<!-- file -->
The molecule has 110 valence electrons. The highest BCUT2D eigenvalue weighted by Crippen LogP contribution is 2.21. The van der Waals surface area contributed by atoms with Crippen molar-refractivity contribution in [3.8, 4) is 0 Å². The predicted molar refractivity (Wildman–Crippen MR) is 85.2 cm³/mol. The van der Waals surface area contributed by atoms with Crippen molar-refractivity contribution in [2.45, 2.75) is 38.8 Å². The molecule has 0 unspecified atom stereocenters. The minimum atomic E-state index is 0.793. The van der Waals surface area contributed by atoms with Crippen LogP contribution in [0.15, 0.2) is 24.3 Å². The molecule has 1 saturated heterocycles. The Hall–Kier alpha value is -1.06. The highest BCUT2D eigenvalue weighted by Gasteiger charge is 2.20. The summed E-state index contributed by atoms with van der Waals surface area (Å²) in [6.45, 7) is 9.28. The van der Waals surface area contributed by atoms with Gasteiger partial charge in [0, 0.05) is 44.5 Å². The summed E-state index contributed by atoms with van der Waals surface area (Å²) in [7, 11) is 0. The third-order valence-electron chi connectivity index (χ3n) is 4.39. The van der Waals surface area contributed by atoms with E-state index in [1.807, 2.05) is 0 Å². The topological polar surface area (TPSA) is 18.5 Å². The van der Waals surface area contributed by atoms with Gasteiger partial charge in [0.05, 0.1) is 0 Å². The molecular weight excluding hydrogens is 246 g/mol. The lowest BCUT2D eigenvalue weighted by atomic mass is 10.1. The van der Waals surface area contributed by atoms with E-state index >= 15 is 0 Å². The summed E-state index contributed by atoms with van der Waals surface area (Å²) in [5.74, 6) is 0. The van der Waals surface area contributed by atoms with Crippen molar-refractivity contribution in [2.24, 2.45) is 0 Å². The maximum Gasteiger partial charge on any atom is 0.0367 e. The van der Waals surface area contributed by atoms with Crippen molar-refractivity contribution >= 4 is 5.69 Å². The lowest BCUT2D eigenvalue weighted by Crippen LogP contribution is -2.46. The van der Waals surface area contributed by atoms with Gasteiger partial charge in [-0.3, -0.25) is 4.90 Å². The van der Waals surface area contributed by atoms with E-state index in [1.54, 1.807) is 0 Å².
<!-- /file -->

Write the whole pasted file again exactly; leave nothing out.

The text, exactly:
The molecule has 110 valence electrons. The highest BCUT2D eigenvalue weighted by Crippen LogP contribution is 2.21. The van der Waals surface area contributed by atoms with Crippen molar-refractivity contribution in [3.8, 4) is 0 Å². The predicted molar refractivity (Wildman–Crippen MR) is 85.2 cm³/mol. The van der Waals surface area contributed by atoms with Crippen molar-refractivity contribution in [2.45, 2.75) is 38.8 Å². The molecule has 0 unspecified atom stereocenters. The minimum atomic E-state index is 0.793. The van der Waals surface area contributed by atoms with Crippen LogP contribution in [0.15, 0.2) is 24.3 Å². The molecule has 1 saturated heterocycles. The Hall–Kier alpha value is -1.06. The highest BCUT2D eigenvalue weighted by Gasteiger charge is 2.20. The summed E-state index contributed by atoms with van der Waals surface area (Å²) in [6.45, 7) is 9.28. The van der Waals surface area contributed by atoms with Gasteiger partial charge in [0, 0.05) is 44.5 Å². The summed E-state index contributed by atoms with van der Waals surface area (Å²) in [7, 11) is 0. The third-order valence-electron chi connectivity index (χ3n) is 4.39. The van der Waals surface area contributed by atoms with E-state index in [1.807, 2.05) is 0 Å². The topological polar surface area (TPSA) is 18.5 Å². The van der Waals surface area contributed by atoms with Gasteiger partial charge in [0.05, 0.1) is 0 Å². The molecular weight excluding hydrogens is 246 g/mol. The lowest BCUT2D eigenvalue weighted by atomic mass is 10.1. The van der Waals surface area contributed by atoms with E-state index >= 15 is 0 Å². The summed E-state index contributed by atoms with van der Waals surface area (Å²) in [5.74, 6) is 0. The van der Waals surface area contributed by atoms with Crippen molar-refractivity contribution in [2.24, 2.45) is 0 Å². The maximum Gasteiger partial charge on any atom is 0.0367 e. The van der Waals surface area contributed by atoms with Crippen molar-refractivity contribution >= 4 is 5.69 Å². The lowest BCUT2D eigenvalue weighted by Crippen LogP contribution is -2.46. The van der Waals surface area contributed by atoms with Gasteiger partial charge in [-0.3, -0.25) is 4.90 Å². The van der Waals surface area contributed by atoms with E-state index in [1.54, 1.807) is 0 Å².